Reflecting back, the final act of the application process was anticlimatic: I never even visited British embassy at the white Wrigley Building along the Chicago River.  Rather, I visited a well secured immigration facility on South Pulaski, amidst rail yards and warehouses, to have my biometrics taken by the US government.  Then a short hop to meet the expeditor, A.Briggs, on Jackson St; he thumbed through the exhibits and pronounced it complete.

The UK visa application process is an exercise in avoiding mistakes rather than in doing things right.  I can’t imagine getting it right without help, and First Migration’s stamp has the added benefit that someone the examiner knows and trusts has already done the hard work.  Hopefully, he has confidence passing me through the process when he has a recognized firm’s imprint, adherence to a standard format, and a cover presentation indexed to regulations.


Te agent Security turns over the card slowly, squints at the baby-pink plastic.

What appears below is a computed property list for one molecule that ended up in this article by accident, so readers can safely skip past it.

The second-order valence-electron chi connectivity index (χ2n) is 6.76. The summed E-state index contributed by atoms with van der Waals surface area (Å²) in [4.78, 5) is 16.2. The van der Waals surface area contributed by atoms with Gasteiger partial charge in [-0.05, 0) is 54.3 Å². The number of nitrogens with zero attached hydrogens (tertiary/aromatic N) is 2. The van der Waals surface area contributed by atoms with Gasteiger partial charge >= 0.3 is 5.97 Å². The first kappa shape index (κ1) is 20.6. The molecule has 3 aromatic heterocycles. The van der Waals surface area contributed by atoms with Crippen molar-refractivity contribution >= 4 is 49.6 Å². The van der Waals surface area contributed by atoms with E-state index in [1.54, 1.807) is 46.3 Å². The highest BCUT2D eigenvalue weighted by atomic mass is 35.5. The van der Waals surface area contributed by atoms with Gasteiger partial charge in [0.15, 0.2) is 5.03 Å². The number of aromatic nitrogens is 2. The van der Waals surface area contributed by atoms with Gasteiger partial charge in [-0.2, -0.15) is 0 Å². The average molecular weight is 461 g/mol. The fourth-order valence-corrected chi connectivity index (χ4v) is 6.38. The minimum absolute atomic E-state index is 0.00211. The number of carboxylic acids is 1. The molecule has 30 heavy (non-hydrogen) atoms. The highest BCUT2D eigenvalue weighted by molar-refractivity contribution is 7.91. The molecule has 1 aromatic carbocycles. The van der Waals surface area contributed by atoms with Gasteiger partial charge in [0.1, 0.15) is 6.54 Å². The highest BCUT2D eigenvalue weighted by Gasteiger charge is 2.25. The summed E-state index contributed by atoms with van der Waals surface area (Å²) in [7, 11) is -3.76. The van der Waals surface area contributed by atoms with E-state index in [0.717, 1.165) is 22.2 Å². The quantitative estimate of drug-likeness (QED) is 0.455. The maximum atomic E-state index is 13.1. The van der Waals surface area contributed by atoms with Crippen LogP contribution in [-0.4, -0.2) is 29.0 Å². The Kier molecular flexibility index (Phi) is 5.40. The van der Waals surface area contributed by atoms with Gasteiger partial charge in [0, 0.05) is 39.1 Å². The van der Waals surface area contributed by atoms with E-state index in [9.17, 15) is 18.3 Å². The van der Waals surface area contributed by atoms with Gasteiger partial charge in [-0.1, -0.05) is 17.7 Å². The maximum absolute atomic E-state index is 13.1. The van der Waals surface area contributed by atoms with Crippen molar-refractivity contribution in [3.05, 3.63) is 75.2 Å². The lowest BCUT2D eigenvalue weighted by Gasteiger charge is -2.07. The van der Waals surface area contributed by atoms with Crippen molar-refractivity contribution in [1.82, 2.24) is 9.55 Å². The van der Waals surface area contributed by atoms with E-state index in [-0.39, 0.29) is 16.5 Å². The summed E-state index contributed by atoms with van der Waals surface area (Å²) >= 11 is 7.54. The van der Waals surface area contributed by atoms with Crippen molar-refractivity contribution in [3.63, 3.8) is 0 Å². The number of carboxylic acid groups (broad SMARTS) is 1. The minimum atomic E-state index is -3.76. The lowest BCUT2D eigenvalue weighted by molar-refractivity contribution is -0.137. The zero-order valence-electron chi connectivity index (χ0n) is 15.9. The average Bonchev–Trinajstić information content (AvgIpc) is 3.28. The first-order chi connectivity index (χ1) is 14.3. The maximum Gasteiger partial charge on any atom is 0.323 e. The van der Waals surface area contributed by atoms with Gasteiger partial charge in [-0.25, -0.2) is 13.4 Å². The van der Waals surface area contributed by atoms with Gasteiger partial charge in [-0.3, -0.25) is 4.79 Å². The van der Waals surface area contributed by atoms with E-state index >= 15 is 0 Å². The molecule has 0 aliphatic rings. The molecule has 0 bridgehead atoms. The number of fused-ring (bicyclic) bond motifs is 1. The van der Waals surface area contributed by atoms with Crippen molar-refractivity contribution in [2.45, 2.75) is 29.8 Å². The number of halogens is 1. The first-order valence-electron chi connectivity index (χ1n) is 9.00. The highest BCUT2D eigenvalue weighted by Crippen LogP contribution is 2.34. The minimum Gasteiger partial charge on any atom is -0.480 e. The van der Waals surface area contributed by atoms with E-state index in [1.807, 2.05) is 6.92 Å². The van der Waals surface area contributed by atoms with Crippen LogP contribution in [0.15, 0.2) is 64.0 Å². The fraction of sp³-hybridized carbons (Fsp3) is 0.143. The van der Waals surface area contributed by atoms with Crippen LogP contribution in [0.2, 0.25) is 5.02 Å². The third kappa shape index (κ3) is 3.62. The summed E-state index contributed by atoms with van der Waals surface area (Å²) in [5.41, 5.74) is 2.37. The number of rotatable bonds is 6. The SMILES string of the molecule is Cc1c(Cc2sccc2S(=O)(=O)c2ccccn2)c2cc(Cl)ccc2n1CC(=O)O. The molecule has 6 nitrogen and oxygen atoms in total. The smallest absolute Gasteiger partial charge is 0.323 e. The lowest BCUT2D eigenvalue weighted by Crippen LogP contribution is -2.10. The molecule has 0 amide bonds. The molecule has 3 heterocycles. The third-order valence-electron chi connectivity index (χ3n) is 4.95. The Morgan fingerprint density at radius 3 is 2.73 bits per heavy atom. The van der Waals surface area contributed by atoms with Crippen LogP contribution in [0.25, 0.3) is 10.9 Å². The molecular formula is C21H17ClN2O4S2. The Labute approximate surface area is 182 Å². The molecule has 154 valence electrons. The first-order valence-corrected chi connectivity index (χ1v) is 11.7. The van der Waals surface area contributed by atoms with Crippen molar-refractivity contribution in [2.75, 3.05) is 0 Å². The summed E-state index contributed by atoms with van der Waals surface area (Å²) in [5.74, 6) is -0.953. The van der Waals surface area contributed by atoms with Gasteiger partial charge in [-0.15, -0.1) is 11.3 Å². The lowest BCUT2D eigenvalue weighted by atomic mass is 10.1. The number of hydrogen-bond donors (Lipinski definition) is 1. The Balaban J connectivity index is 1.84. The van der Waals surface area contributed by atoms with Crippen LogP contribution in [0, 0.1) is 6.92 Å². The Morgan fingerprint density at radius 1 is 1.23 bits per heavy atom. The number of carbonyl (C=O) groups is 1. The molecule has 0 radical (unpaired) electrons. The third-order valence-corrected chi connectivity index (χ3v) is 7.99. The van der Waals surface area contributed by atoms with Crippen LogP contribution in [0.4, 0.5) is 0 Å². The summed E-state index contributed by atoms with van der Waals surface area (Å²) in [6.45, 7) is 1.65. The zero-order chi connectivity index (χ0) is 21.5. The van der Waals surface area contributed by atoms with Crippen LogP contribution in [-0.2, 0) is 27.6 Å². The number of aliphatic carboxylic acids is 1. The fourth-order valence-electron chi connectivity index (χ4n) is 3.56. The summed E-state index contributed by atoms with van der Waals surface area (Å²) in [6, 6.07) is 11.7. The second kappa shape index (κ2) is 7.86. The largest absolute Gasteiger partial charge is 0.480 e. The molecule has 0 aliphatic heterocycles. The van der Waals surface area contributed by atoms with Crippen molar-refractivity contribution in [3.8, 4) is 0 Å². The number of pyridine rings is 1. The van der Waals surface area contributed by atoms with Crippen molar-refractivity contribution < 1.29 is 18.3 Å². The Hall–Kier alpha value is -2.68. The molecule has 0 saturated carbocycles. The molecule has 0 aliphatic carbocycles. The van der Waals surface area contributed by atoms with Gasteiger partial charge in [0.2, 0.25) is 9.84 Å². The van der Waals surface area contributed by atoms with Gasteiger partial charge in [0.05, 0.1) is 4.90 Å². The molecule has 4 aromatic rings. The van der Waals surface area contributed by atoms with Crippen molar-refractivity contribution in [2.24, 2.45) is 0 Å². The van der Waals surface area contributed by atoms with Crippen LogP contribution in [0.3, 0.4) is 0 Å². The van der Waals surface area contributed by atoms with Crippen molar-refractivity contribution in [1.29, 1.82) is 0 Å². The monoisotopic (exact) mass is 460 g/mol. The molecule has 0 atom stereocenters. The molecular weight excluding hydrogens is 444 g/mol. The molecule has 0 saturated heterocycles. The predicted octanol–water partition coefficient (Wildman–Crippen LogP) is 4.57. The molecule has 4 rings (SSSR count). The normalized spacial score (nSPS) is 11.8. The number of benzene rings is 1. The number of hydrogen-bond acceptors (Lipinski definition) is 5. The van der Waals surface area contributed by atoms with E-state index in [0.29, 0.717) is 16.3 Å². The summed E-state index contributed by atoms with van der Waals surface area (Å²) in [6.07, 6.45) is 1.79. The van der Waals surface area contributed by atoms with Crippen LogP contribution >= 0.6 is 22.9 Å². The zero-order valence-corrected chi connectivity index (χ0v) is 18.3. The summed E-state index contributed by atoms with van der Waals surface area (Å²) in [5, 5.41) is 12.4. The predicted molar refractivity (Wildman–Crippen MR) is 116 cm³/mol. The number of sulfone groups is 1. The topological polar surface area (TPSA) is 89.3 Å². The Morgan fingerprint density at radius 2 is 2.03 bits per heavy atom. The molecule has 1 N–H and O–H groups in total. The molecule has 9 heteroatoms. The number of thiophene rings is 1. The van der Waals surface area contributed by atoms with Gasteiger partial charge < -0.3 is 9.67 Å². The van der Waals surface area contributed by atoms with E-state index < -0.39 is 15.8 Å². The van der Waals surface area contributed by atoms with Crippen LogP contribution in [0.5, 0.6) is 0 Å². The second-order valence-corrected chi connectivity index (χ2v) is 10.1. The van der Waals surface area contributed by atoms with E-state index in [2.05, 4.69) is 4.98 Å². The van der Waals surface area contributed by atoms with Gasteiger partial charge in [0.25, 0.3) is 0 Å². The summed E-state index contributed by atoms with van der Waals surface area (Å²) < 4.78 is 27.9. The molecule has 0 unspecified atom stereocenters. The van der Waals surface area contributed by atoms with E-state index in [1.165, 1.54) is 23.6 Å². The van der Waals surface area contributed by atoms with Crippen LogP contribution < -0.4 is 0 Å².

Security:    What is this?

The Netherlands, government-issued residency card.

The agent shines a UV lamp on it, creating a lovely purple glow, but revealing nothing.

Security:    This card expired November 1 .

True, IND hasn’t given me the new card yet although my application has been approved.  

I smile and give a copy of my US Drivers License, made before the Dutch exchanged.

Security:    I need a supervisor.

It’s dawning on me that I no longer have Government-Issued ID of any sort.


The UK application process cost significantly more than the equivalent Dutch process.  In the Netherlands, I paid €1000 for the support person, €400 for the application fee (it’s recently been raised to €700 now, and about €100 for document fees: €1500 total.  The UK permit was £550 for the preparation, $200 for the expeditor, $1200 for the application fee, and about €400 euro for document preparation fees from accountants and banks: maybe €2000 in all.